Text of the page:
Garcia to the fence, allowing the run to come in.
Ricky Herrera got the run back in the sixth with a solo shot to left,
but Pecos' eighth and ninth errors of the day in the top of the seventh
put things away for Western.
After a bunt singled by McCarthy and a walk to Anderson, Morgan grounded
to Herrera. He stepped on third to force McCarthy, but passed up a shot
at Anderson at second, and threw past first trying for the double play.
Walks by Casillas to Paul Messenheimer and Frantz scored Anderson, and
then the bases were cleared after Casillas knocked down a hard shot to
the mound by Rosser and threw the ball past first base down the right
"I don't know what happened. We can hit the ball and field, but we just
made too many mistakes," said Rodriguez, as the Senior Leaguers lost for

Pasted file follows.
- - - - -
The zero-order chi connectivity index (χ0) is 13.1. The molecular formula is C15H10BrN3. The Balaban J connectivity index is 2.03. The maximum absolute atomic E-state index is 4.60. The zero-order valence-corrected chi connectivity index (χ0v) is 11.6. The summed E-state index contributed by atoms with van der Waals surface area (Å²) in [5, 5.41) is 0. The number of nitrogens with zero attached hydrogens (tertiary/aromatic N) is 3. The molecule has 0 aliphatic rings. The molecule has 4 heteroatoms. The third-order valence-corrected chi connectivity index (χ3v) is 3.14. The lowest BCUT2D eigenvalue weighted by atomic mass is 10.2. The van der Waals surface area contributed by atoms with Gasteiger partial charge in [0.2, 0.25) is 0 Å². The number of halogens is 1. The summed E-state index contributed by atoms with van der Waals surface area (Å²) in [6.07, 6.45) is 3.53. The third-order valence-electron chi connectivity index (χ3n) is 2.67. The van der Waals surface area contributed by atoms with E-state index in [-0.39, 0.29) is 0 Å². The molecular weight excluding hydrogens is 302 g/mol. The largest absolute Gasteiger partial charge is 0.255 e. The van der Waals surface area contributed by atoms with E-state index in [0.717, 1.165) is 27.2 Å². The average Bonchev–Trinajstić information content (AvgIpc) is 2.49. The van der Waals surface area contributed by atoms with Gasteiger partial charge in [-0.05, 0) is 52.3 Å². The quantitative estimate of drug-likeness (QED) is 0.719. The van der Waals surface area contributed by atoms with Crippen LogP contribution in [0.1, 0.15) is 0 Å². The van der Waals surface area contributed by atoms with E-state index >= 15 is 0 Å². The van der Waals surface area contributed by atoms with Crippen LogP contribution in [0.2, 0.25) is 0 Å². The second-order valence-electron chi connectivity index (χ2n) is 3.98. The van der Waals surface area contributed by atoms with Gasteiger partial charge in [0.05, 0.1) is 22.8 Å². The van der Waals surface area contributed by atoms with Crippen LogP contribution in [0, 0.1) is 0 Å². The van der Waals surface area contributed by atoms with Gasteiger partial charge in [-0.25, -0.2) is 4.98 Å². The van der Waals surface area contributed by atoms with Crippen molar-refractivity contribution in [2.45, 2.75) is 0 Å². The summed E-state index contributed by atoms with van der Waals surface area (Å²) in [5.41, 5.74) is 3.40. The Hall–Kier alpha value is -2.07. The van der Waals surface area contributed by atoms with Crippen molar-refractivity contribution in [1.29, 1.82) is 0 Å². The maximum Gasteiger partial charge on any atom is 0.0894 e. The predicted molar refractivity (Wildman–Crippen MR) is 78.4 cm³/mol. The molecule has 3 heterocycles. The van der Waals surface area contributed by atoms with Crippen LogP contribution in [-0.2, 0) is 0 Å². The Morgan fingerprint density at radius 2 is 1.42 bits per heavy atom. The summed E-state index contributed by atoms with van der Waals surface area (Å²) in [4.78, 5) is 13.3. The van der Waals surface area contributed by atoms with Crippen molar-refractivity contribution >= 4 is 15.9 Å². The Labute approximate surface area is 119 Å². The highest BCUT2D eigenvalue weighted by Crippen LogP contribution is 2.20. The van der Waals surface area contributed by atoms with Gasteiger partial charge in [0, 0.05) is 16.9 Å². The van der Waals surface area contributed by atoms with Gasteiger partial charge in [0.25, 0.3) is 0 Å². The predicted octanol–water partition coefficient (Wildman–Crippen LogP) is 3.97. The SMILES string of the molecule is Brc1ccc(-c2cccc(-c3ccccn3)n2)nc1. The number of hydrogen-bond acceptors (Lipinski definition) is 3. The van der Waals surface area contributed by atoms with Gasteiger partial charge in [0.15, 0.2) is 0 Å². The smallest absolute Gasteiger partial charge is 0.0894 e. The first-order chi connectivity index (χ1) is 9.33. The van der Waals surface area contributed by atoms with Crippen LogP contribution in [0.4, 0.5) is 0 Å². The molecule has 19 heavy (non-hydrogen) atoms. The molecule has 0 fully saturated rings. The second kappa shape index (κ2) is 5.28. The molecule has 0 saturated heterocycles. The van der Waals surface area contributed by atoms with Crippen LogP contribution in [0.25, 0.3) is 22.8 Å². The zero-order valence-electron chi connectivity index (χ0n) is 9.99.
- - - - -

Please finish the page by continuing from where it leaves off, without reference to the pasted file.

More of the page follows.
the second year in a row in the District 4 finals. San Angelo Western will now advance to the subsectionals this week, scheduled for Lubbock.
The U.S. Women's Open, the tournament championship she wanted most, the
only major she had never won, had barely escaped her grasp.
If she had just shoved that 15-foot birdie putt on No. 18 an inch to the
left, she'd be playing an 18-hole playoff today.
Instead, by one stroke, the championship went to Alison Nicholas, a
stout 5-foot Brit who doggedly withstood Lopez's late charge.
The gracious Englishwoman smiled through the shouts of encouragement and
wild applause that greeted Lopez at every turn.
``It's understandable,'' Nicholas said. ``I tried to enjoy it, really,
by thinking that maybe a little of that applause was for me.''
And in the end Sunday, it was. The 35-year-old Englishwoman won one of
the great head-to-head duels in Women's Open history against perhaps the